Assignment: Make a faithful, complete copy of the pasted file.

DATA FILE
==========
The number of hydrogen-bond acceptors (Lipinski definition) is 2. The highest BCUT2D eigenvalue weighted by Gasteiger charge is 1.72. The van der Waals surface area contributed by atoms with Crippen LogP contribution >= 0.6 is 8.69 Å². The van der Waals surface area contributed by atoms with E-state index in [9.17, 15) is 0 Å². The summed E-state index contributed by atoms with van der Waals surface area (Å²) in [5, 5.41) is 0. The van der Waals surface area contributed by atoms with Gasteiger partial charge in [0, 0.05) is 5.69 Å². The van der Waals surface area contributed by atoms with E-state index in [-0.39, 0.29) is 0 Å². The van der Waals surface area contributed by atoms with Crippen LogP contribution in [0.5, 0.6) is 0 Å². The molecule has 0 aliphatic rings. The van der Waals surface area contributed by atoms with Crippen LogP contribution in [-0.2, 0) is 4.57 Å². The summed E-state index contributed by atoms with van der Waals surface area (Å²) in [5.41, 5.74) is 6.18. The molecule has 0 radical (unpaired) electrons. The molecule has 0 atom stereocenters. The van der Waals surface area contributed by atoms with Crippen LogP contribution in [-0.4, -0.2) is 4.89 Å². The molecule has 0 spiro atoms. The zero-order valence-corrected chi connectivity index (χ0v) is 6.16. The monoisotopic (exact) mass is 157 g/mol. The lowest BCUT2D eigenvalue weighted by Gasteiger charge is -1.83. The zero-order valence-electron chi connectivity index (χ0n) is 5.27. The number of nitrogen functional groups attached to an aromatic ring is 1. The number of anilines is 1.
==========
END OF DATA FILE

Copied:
The number of hydrogen-bond acceptors (Lipinski definition) is 2. The highest BCUT2D eigenvalue weighted by Gasteiger charge is 1.72. The van der Waals surface area contributed by atoms with Crippen LogP contribution >= 0.6 is 8.69 Å². The van der Waals surface area contributed by atoms with E-state index in [9.17, 15) is 0 Å². The summed E-state index contributed by atoms with van der Waals surface area (Å²) in [5, 5.41) is 0. The van der Waals surface area contributed by atoms with Gasteiger partial charge in [0, 0.05) is 5.69 Å². The van der Waals surface area contributed by atoms with E-state index in [-0.39, 0.29) is 0 Å². The van der Waals surface area contributed by atoms with Crippen LogP contribution in [0.5, 0.6) is 0 Å². The molecule has 0 aliphatic rings. The van der Waals surface area contributed by atoms with Crippen LogP contribution in [-0.2, 0) is 4.57 Å². The summed E-state index contributed by atoms with van der Waals surface area (Å²) in [5.41, 5.74) is 6.18. The molecule has 0 radical (unpaired) electrons. The molecule has 0 atom stereocenters. The van der Waals surface area contributed by atoms with Crippen LogP contribution in [-0.4, -0.2) is 4.89 Å². The molecule has 0 spiro atoms. The zero-order valence-corrected chi connectivity index (χ0v) is 6.16. The monoisotopic (exact) mass is 157 g/mol. The lowest BCUT2D eigenvalue weighted by Gasteiger charge is -1.83. The zero-order valence-electron chi connectivity index (χ0n) is 5.27. The number of nitrogen functional groups attached to an aromatic ring is 1. The number of anilines is 1.